Wednesday, December 22, 2010

Is a Christmas Federal Holiday Constitutional? - COTW #21

The federal government officially recognizes December 25, along with nine other days, as a holiday. Federal statute provides: "The following are legal public holidays . . . Christmas Day, December 25." 5 U.S.C.A. § 6103. Is the government's recognition of a religious holiday, namely Christmas, Constitutional?

According to Ganulin v. U.S., 71 F. Supp. 2d 824 (S.D. Ohio 1999)(affirmed by the 6th Circuit) it is Constitutional. And, since we're closing in on Christmas, Ganulin is the perfect Case of the Week. I provided a brief summary of the case in last year's entry: Christmas and the Constitution. Recently, a reader offered some colorful commentary (see comments on the linked post) to which I will respond in this post.

He asserts: "Yet the fed govt named it 'christ'mas day. So, maybe the problem is . . . that they used one particular culture's cult figurehead to name it after!"

The Government Didn't "Name it" Christmas
Yes, I see the point that the statute includes the word "Christmas" and that the word has a clear religious connotation (aka "Christ"). But, as the Christmas Wikipedia entry notes, the date of December 25 may have been selected as early as the 4th Century (more than a millennium before the U.S. government existed)! And it was certainly called "Christmas" before the federal statute.

If the government were to take a random day and call it "Christ Day" then this argument would be more compelling. But the date and name simply didn't originate with the government. Admittedly, the statute does still acknowledge "Christmas" but that is in line with the Court's rationale, which I explain below.

"The Calendar of Public Activities"
If you read the Court's opinion it offers secular purposes for the holiday such as "accommodat[ing] the calendar of public activities" and "recognizing the cultural significance of the holiday." In short, the "public calendar" had a holiday before the government passed the statute, and that holiday was "Christmas."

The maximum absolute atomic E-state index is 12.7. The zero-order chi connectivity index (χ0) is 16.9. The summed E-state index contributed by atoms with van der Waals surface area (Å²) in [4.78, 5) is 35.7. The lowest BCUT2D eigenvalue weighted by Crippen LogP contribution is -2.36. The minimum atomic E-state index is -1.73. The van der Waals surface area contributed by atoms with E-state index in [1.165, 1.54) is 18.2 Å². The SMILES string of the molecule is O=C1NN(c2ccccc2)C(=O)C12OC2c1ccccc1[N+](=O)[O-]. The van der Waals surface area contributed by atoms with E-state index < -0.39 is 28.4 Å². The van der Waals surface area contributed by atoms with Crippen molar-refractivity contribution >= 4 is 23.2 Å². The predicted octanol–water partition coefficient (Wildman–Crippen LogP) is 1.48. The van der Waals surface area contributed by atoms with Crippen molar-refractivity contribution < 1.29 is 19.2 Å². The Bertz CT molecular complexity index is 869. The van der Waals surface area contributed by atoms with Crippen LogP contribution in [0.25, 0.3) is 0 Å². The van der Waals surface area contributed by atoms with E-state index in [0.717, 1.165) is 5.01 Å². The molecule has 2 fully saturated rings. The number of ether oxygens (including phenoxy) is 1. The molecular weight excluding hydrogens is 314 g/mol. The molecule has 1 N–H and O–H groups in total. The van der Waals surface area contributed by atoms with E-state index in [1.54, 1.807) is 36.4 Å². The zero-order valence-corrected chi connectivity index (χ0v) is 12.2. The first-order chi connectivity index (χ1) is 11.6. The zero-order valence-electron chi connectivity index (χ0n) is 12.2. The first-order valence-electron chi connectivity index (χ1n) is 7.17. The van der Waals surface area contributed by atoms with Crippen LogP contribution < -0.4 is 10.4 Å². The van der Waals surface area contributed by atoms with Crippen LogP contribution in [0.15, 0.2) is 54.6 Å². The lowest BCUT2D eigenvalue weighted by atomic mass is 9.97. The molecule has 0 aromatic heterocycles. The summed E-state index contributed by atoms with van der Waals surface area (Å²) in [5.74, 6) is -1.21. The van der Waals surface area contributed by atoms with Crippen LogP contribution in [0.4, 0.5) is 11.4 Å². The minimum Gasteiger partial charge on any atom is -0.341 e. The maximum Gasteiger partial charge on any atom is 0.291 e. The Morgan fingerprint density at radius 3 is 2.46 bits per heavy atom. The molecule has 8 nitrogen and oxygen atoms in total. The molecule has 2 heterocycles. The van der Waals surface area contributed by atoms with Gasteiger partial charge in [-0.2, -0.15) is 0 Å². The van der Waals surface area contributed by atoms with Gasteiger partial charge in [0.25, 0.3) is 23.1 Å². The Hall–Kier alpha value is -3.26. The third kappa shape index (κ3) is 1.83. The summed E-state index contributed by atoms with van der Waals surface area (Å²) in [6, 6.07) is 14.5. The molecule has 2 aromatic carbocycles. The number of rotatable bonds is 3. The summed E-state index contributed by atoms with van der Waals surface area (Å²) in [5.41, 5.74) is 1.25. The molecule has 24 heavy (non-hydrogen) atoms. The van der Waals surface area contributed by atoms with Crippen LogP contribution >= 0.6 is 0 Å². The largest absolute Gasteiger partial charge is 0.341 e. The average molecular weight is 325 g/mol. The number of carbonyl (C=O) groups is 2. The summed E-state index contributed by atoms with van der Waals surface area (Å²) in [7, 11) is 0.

As the Court notes, the days of the week are named for religious reasons. For example, "Thursday" comes from the Norse god Thor. I certainly don't take the statute's recognition of Thanksgiving as "the fourth Thursday in November" as an establishment of Norse polytheism. It just recognizes that the public calendar marks it as such.

There is No Mandate
Ultimately, the Christmas holiday doesn't require any religious activity or acceptance of any religion. At one point, the commenter asserts "I'm not trying to take away christmas [but] it shouldn't be rammed down our collective throats by federal mandate." But, the federal government doesn't "mandate" that you do anything. Literally, nothing. It's one of ten weekdays throughout the year on which federal employees generally don't have to come into work. The "Christmas" holiday doesn't require you to practice Christianity any more than Labor Day forces you to join a union.

Conclusion
While I certainly understand the concern over government mandates regarding religious holidays, I'm just not convinced that Ganulin got it wrong. I'm open-minded though, so if you have counter-arguments to the Court's position, please drop a comment.

Update (12/22/2010): Jewish author Jamie Katz has an interesting article along the lines of the "public calendar" theory in the Chicago Tribune: Yes, Virginia -  You Can Say 'Merry Christmas'

Image: Christmas tree at Rockefeller Plaza, New York, 2006. Author: Alsandro - Under Creative Commons Attribution ShareAlike 3.0 license.

Posted by Philip Miles, an attorney with McQuaide Blasko in State College, Pennsylvania in the firm's civil litigation and labor and employment law practice groups.